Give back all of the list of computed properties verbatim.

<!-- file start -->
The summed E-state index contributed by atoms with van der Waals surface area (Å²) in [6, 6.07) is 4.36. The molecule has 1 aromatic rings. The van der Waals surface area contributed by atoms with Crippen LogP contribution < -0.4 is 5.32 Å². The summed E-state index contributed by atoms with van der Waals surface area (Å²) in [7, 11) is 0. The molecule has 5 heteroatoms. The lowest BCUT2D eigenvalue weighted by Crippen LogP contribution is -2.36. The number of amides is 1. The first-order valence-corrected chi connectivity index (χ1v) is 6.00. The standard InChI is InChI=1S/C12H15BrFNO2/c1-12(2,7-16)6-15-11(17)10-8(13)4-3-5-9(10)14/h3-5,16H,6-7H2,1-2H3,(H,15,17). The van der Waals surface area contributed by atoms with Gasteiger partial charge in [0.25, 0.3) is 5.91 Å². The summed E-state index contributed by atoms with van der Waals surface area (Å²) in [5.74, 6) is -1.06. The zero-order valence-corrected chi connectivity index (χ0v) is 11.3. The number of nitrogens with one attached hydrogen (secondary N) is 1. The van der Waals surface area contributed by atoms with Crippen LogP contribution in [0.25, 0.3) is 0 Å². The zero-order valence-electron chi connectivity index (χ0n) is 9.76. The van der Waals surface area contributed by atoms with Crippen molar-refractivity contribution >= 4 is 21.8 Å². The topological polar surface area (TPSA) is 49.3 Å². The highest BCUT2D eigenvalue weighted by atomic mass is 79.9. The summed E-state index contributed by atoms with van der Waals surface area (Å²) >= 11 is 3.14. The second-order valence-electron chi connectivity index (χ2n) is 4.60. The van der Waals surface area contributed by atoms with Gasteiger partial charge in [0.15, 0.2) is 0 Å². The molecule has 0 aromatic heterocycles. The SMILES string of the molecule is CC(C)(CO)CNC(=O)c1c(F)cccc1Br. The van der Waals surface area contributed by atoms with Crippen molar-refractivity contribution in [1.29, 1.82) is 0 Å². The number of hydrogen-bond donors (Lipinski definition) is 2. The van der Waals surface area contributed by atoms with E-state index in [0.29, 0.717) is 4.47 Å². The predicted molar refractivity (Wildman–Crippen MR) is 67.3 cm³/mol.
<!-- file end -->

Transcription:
The summed E-state index contributed by atoms with van der Waals surface area (Å²) in [6, 6.07) is 4.36. The molecule has 1 aromatic rings. The van der Waals surface area contributed by atoms with Crippen LogP contribution < -0.4 is 5.32 Å². The summed E-state index contributed by atoms with van der Waals surface area (Å²) in [7, 11) is 0. The molecule has 5 heteroatoms. The lowest BCUT2D eigenvalue weighted by Crippen LogP contribution is -2.36. The number of amides is 1. The first-order valence-corrected chi connectivity index (χ1v) is 6.00. The standard InChI is InChI=1S/C12H15BrFNO2/c1-12(2,7-16)6-15-11(17)10-8(13)4-3-5-9(10)14/h3-5,16H,6-7H2,1-2H3,(H,15,17). The van der Waals surface area contributed by atoms with Gasteiger partial charge in [0.25, 0.3) is 5.91 Å². The summed E-state index contributed by atoms with van der Waals surface area (Å²) in [5.74, 6) is -1.06. The zero-order valence-corrected chi connectivity index (χ0v) is 11.3. The number of nitrogens with one attached hydrogen (secondary N) is 1. The van der Waals surface area contributed by atoms with Crippen LogP contribution in [0.25, 0.3) is 0 Å². The zero-order valence-electron chi connectivity index (χ0n) is 9.76. The van der Waals surface area contributed by atoms with Crippen molar-refractivity contribution >= 4 is 21.8 Å². The topological polar surface area (TPSA) is 49.3 Å². The highest BCUT2D eigenvalue weighted by atomic mass is 79.9. The summed E-state index contributed by atoms with van der Waals surface area (Å²) >= 11 is 3.14. The second-order valence-electron chi connectivity index (χ2n) is 4.60. The van der Waals surface area contributed by atoms with Gasteiger partial charge in [0.15, 0.2) is 0 Å². The molecule has 0 aromatic heterocycles. The SMILES string of the molecule is CC(C)(CO)CNC(=O)c1c(F)cccc1Br. The van der Waals surface area contributed by atoms with Crippen molar-refractivity contribution in [1.29, 1.82) is 0 Å². The number of hydrogen-bond donors (Lipinski definition) is 2. The van der Waals surface area contributed by atoms with E-state index in [0.29, 0.717) is 4.47 Å². The predicted molar refractivity (Wildman–Crippen MR) is 67.3 cm³/mol.